"No soul is desolate as long as there is a human being for whom it can feel trust and reverence."
Almost four years ago, I attended one of my first writers conferences. Wet behind the ears, dazzled, and sick with nerves, I started out the day in a small workshop with other aspiring authors. I took a random seat and ended up next to someone who would change my life.
A bit intimidated by her warmth, openness, and talent, I kept a polite distance but left with a wonderful impression of this girl. We ran into each other at various functions and book signings after that and my impression widened into healthy respect and admiration.
Five months later, I had one of the hardest days of my life and almost blew off an evening with her and another dear friend. It was a narrow thing. That night was surreal, a moment that feels removed from time. For a person who has grown gun-shy and vaults away emotion, I was drawn out of myself and into something transcendent. I'm learning that it's in those narrow, almost-misses where miracles bloom.
We promised each other we'd always remember that night, that we wouldn't let it whisper away and dissipate. We'd remember the shared stories and the kindness. Maybe we saw our self-guarded natures reflected in each other—and saw a friendship more important than protecting ourselves. Maybe we realized some things are worth risking.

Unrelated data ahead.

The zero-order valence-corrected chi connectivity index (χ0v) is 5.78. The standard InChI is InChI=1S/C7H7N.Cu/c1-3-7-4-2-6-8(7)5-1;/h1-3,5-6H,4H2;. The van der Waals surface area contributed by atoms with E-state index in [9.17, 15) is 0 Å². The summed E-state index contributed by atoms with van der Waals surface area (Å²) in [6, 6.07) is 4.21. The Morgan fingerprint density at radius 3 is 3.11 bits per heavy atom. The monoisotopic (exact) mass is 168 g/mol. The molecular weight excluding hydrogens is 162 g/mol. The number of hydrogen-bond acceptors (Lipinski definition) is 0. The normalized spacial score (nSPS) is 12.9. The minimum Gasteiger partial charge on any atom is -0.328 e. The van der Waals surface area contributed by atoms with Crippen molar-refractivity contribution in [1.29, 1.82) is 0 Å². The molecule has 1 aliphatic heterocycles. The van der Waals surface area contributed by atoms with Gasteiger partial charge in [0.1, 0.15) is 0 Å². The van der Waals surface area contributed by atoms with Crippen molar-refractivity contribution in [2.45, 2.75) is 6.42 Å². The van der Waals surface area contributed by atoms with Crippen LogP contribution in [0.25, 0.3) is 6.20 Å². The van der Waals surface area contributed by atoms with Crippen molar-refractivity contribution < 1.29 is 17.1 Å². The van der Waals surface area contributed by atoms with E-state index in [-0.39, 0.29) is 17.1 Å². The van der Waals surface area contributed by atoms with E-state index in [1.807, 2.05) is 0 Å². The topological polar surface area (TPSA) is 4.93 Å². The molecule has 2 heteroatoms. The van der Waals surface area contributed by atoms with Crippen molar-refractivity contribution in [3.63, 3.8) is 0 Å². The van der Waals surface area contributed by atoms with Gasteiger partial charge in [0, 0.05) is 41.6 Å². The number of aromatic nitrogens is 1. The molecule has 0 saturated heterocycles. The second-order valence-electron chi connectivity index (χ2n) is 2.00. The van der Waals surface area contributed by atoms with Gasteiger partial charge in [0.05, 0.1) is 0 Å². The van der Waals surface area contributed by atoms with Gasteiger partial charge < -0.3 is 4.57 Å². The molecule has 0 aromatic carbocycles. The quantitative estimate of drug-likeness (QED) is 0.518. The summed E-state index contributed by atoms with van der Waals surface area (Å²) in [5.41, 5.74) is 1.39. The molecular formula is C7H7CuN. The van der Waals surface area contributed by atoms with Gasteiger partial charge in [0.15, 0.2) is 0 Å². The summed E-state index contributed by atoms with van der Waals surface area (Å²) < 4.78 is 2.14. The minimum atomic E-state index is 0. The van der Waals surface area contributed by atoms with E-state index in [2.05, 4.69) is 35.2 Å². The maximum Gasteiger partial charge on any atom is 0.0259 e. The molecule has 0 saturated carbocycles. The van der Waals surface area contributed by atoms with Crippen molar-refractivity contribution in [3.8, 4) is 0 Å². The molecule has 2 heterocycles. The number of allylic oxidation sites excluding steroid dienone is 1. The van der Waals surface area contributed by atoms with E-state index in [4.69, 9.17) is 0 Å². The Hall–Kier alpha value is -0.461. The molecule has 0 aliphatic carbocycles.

I've never regretted taking that risk.
We keep our promise. Sometimes the days stretch longer between visits than they should, but every reunion is another transcendent moment, another discovery into chambers of my heart that I never knew were empty before. There's a part of me that unfurls without reservation when I'm around her. We talk about the deep parts of life: the pain and the joy, the fear and the fearlessness, the fathomless dark and the blinding light. We laugh and we cry. We just are. It's a kind of peace that purges everything bad and when we wave goodbye, it seems the sun is always shining.
She's the kind of person who renews faith in others, reminds you to slow the beat, see the world as a wide, breathable haven. And when it isn't? She stands against the rages, dares to be a lighthouse, and embraces the jagged rain that shapes us into something better than we are.
Her name is Ali Cross and today is her day. Today, Ali gifts the world with a slice of herself in the form of her debut novel, BECOME. I've had the pleasure to read it multiple times and it is a haunting, beautiful tale of what we choose to become. She writes with a raw honesty, shapes words with a mastery I envy, and brings emotion to the surface like a breaking swell of sea. I'll be telling you more about her book next week.
For now, I'm rolling up the words in my heart, slipping them into a narrow neck of glass, and stoppering it with all of the things I can't adequately convey. Almost four years ago, I met someone who changed my life. Ali, you changed me for the better. I love you. I'm so proud of you. And if you catch a glimpse of sun in the water, just know the letter's from me.
(Today is also the incredible debut for Christine Bryant and RaShelle Workman. It's a trifecta of awesome. Learn more at the Dark C.A.R.M.A. blog. My most heartfelt congratulations to all of you!)